You’re probably going to assume that I will now dismiss and ridicule Fords and sing the praises of Ferraris but that’s not the case. Of course a Ferrari will outperform a Ford but it will not outperform it with regard to reliability, cost, ease of driving, parts, repairs, economy or its practicality! This is very much like the cinema, there is room for us all but can you imagine a world where all cars are Fords and no other cars with true spirit or design are ever made again?

That’s exactly where we’re heading in cinema with “art” films. I’m trying to use this term very carefully as “art” films have now become synonymous with boredom, the strange, weird, slow pace and are ridiculed. Very much like art in general where a pile of bricks on the floor or a blank canvas with unknown muck spread on it is pushed by many to be serious art! So in the eyes of the general public, the word “art” has become something to avoid and feel alienated from. This is a terrible shame as art should be enjoyed by many who feel embarrassed to admit that they prefer the statue of David to the bricks on the floor for fear of being ridiculed.

To me, “art” cinema encompasses films that handle awkward subjects on an emotional level, are completely script based and give priority to the performance above all other elements. They are often disturbing due to their subject matter, require a lot of input from the audience to get involved emotionally, don’t have two dimensional characters and don’t always have tidy, happy endings. I can now hear you say, but all films are script based! Well, true but incorrect.

A script usually comes from a well written book, with a story that has a beginning, middle and end, and has interesting characters. Either that or it gets written for cinema specifically by a screenplay writer often based on their own experiences of life, fears and emotions. It has to be true, have no situation that is unbelievable, characters that are complex and behave as people and not some cardboard cut-out superhero that would do things that just couldn’t happen. It has to involve the audience emotionally by putting them through their own true fears and experiences in a realistic framework.
Main-stream films are not written like this; at least not any more anyway! They are usually based on an “idea” for an event, a new development in CGI or 3D animation, a new celebrity artist who happens to be currently “in” or all of the above. They are commercially based and just as in adverts, every scene, action and artist is developed on this basis for maximum impact and returns. Here’s a little scene to illustrate this point;

David: Guys, I’ve just seen this special FX where you can multiply the same artist to millions of copies!
John: Exact copies? …that’d be boring.
David: No, each copy can be made to behave differently! You can do the same with anything.
Sarah: Wow! We can have a town populated with copies, living in copy houses, driving copy cars!
John: And we can have the “copy-exterminator” come to town in an armoured anti particle car!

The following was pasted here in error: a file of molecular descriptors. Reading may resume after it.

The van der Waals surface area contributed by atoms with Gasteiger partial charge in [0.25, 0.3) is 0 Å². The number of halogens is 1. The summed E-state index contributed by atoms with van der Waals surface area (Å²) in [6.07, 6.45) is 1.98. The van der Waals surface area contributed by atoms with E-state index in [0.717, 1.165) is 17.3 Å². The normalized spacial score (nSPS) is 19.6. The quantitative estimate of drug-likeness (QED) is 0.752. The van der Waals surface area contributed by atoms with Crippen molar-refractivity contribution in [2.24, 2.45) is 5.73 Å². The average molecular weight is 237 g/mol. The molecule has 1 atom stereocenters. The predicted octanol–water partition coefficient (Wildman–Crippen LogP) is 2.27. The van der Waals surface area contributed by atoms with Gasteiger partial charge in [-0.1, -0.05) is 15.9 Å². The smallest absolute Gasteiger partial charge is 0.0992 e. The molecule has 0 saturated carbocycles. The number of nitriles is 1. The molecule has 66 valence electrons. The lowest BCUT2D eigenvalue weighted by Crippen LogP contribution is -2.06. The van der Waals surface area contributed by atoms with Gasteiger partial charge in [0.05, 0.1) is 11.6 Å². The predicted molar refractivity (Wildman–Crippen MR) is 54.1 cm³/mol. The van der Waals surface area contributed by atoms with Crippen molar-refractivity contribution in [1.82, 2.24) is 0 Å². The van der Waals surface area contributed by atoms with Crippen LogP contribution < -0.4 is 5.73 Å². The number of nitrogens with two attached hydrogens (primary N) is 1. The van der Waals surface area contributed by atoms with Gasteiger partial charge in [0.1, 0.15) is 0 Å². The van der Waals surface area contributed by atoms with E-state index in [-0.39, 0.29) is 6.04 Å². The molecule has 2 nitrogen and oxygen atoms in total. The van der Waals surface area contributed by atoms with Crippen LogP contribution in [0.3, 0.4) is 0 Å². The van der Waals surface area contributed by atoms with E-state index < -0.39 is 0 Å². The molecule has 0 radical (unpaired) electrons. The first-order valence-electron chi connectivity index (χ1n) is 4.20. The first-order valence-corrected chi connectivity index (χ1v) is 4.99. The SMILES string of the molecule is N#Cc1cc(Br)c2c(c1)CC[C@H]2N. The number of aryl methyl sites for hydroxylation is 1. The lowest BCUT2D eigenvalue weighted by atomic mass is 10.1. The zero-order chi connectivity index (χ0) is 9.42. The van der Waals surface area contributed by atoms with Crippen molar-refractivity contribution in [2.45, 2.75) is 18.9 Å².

David: Yeah! Flies in at the speed of light from the future, shattering everything around it and splitting the sky with a shock wave!
Sarah: …which… causes a tsunami now heading for the copy city! And his girlfriend is there! Wow, how amazing would that be! He’ll have to save her! …all 30,000 clones of her!
John: I’ll phone the FX guys to see what else they have we can use!
David: Wow, this is going to be the best film ever!

Sounds familiar? Don’t be surprised if you see this story appear at a cinema in a year or two! Better copyright that one!! There’s a famous saying in Hollywood; “I have an idea for a great film, give me a million and I’ll make it into a concept!”

This is what I call the “it” script which is based on events purely for shock value, along with many other events which are then tied together very loosely by even more events. Characters don’t matter; they can change at any time without warning and do things even superheroes would struggle with. All they have to do is to fit the event. This will not be noticed as there will be explosions on a regular basis, blood spurting, limbs getting cut-off, a bare breast or two where you can actually see a nipple, CGI enhanced six-packs and loud soundtrack. This is always delivered with cuts every few seconds (sometimes flash cuts), intrusive fast moving cameras on all kinds of gizmos and strong, flashing back lights on banks of hundreds, coupled to an ear shattering surround sound system. The idea is to assault the senses of the audiences on all fronts where the film becomes a hypnotic tool which you can no longer take your eyes away from; it simply beats the audience into submission. No involvement or attention is required as there nothing to pay attention to.

The true “art” film on the other hand is a very different animal and the greatest films in cinema history were made that way.

We will have a look at that and point out why the change has happened and if its’ possible to give the art films a platform again…